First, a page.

Someone came over to me and asked me about cheating in school. She wanted to know the moral implications of cheating – what it says about a person who would copy someone else’s work. And are there different levels of cheating? Is copying someone’s homework as bad as copying from someone’s test? If everyone is cheating does it make it any different?

Of course, it isn’t something I am that familiar with. Me cheat? Never.

I’ll give you a moment to get over that statement.

Truth is, and I know this will shock you, I have cheated in school. I’ve copied someone’s homework when I didn’t do mine. At the time, I don’t think I felt like I was crossing any moral line that put me on some cosmic lower level of society. I just needed to get a grade and besides, the teacher never read the homework anyway. They were just minor infractions.

But then there was this one time.

It was June. End of the school year. And I was walking to school on the morning of my Chemistry Regent. In case you aren’t familiar with it, New York State requires these end of the year subject exams called Regents. I think they still give them.  Anyway, I usually took the city bus to get to school, but that day I decided to walk the 20 blocks instead.

For the record, I had studied for my Chem Regent. I even had a tutor (who years later became my brother-in-law). I wasn’t really worried for the exam. I only needed to pass.

I stopped at a corner newsstand to pick up a chocolate bar when I saw it.

There, sitting with all the newspapers, on the cover of the New York Post, were the answers to the Chem Regents. The one I was about to take.

For a moment I wasn’t sure if anyone else could see what I was seeing. I thought I was getting some kind of Divine Prophecy, right there on the corner of Bedford Avenue. But it was real. The New York Post had published the answers to that day’s exam as part of an expose on the rampant cheating on state exams. To prove their point of how easy it was to cheat, they released the exam answers in advance of the test.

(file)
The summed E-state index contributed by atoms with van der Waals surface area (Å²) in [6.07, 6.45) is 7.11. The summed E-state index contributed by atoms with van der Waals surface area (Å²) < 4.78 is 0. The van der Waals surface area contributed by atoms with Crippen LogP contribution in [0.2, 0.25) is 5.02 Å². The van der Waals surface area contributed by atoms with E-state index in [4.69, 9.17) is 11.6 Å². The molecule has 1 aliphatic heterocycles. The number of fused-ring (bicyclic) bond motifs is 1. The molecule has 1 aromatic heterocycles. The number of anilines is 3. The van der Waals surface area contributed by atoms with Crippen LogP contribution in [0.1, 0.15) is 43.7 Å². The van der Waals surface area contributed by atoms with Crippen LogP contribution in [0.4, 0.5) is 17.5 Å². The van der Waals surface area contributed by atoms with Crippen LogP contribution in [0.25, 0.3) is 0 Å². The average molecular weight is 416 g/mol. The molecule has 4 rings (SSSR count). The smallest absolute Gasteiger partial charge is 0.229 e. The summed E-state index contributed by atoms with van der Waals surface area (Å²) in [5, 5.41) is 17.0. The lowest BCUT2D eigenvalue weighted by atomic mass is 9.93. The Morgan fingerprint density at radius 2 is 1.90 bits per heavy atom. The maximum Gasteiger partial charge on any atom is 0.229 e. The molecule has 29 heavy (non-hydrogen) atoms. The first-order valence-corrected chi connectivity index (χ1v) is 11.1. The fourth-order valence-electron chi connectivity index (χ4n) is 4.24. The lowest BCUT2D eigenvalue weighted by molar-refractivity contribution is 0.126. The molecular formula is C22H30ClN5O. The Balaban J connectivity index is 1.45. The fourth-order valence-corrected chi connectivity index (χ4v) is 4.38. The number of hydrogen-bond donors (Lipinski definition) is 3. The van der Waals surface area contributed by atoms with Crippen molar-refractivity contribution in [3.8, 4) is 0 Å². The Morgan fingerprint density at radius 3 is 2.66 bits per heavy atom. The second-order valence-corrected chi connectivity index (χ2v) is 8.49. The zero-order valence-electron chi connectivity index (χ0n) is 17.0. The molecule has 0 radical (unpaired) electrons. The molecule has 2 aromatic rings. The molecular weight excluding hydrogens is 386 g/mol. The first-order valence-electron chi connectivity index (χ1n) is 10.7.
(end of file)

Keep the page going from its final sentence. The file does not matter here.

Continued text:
Lucky me.

So now comes the big question. Did I buy the paper that day? And if I did, did I pause before I purchased a copy of the paper? Did I wonder about the moral and ethical decision I had to make? Everyone had already seen it. My entire class had seen it. Hell, my entire grade in the state of New York had seen it. I was surprised that my school even gave us the exam that day.

I walked into school and my chem teacher was livid.

“Everyone has the answers!” he yelled.

He was right. The girl sitting next to me had written all the answers in the hem of her skirt. Another girl had them carved into her pencil.

Where was I in all this? That was the question my friend posed to me yesterday. Is it wrong to cheat even when everyone else is? If the answers to my exam are published on the front page of the newspaper, should I turn away? Or should I level the playing field and join the masses?

I thought about my Chem Regent and about that day on the street when I could have sworn God had given me a gift. And I thought about what was going through my mind that day. What debate did I have with myself? Was that moment a test of my moral fiber?

I really don’t think it was, but I still wasn’t sure how to answer my friend’s questions. After all, I’m not the morality police. And over the years, I have seen good, honest, deeply moral students hand in papers that were plagiarized. I have seen them copy someone else’s paper during a test. It’s a flaw in the human condition, not necessarily the individual.

So I came up with the worst answer an educator could probably give someone about cheating:

“I really don’t care.”

Not that I condone cheating, but ultimately, it’s the cheater who has to weigh his or her actions. I can give out consequences and speak in my disappointed, stern, teaching voice, but deciding on levels of morality – “Is this worse? Does this make it better?” – isn’t really something I need to waste time on. When the moment comes, there are lines that everyone draws regarding what they will or will not do. Copy a homework?  Copy an exam? Steal an exam? Buy a newspaper with the published answers?  Where those lines are drawn is what defines an individual.

Like Candide says, “We must all tend our gardens.”

I got a 98 on my Chem Regent.


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2 replies

  1. First it’s using published test answers. Next it’s fudging the kids’ reading list. Sounds like a perfect training ground for high office! 🙂

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